c.1885 - Sergeants by Wing Chong

c.1885 - Sergeant

 

c.1885 - Three sergeants

These two photos show a single sergeant, and a group of three, all from the same regiment. I've enlarged some of the details of their uniforms, in case you can recognise them.

The regiment's badge is seen on the helmet in the first photo, and on the beret in the second photo. It looks to me like a circle with a castle in the centre, and a crown on the top.

[UPDATE: The badges are identified as belonging to the Northamptonshire Regiment, see https://gwulo.com/comment/47323#comment-47323]

 

c.1885 - Private with good conduct stripe, by Wing Chong

c.1885 - Private with good conduct stripe

I think he's a lance corporal based on the single stripe on his sleeve, but please correct me if I'm wrong.

[Update: I'm wrong! Thanks to readers who've explained that the stripe with the point facing up signifies good conduct.]

Can you spot any other clues about who he was?

Though it comes from the same photographer as the previous two cabinet card photos, and was taken around the same time, this used the smaller CdV format. So the CdV and the cabinet card co-existed for some time.

 

c.1889 - Western couple, by Pun Lun

c.1889 - Western couple

We finish with a cabinet card showing this handsome couple.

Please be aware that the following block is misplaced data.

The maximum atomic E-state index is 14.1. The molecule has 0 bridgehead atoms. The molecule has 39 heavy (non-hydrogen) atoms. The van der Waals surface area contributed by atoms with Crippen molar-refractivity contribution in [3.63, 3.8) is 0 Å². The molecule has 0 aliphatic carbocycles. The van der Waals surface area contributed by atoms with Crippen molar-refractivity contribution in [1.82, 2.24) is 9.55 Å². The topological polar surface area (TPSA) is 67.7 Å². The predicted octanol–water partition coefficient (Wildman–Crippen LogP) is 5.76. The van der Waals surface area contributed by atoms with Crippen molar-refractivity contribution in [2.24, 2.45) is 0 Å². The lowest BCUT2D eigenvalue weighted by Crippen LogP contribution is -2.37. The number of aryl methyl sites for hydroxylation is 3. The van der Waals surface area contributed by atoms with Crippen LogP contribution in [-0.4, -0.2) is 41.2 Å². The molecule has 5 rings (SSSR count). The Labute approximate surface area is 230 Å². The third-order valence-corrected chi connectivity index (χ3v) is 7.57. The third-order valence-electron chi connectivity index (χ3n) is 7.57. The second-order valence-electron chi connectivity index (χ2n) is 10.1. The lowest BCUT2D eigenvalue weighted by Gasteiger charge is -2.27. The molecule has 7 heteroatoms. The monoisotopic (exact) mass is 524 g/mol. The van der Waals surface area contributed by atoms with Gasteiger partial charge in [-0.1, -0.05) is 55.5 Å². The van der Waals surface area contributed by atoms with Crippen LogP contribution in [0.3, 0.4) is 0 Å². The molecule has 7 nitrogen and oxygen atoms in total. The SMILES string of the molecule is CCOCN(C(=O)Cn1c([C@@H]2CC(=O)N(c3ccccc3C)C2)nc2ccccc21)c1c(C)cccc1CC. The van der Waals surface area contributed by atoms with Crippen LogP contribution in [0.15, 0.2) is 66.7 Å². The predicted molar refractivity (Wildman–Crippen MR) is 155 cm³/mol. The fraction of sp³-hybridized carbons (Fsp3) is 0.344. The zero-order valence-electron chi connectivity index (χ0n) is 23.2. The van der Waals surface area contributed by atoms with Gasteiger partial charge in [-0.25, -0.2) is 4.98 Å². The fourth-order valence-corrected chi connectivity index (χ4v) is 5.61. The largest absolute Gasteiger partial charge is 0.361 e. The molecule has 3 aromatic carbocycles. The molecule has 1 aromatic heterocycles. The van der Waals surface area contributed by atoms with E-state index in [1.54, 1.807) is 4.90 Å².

The back of the card tells us the photographer was at 76 Queen's Road Central, which gives us the date. No notes to help explain who we're looking at though, so please let us know if you spot anything.

 

The source of these photos

These photos belong to The Pottinger, a boutique hotel on Pottinger Street in Central. I'm working with them on a project to prepare an exhibition of old Hong Kong photos, showing people and scenes from around their neighbourhood. It will be open to the public so I'll let you know when the dates are fixed.

 

Further reading

I've used Terry Bennet's research to help put dates on several of these photos. He has documented when the different studios were in operation, and their various locations.

The European photographers tended to only stay in Hong Kong for a few years. eg we have a photo taken by Emil Riisfeldt, which Terry says was in operation from 1871 til 1873. That makes it easy to put a c.1872 date on the photo.

Successful Chinese photographers like Pun Lun were in business for several decades, so just knowing their name doesn't help us with the date. But luckily they tended to move around, so their address changes every few years. The last photo in the collection was taken when Pun Lun were at 76 Queen's Road Central. Terry has them at that location in 1889.

For more about the studios, and more examples of their photos, see:

Comments

Sometime ago I posted a photo by Pun Lun when he had his studio at 56 QRC.

James Dunlop Hong Kong print
James Dunlop Hong Kong print, by Don Lickley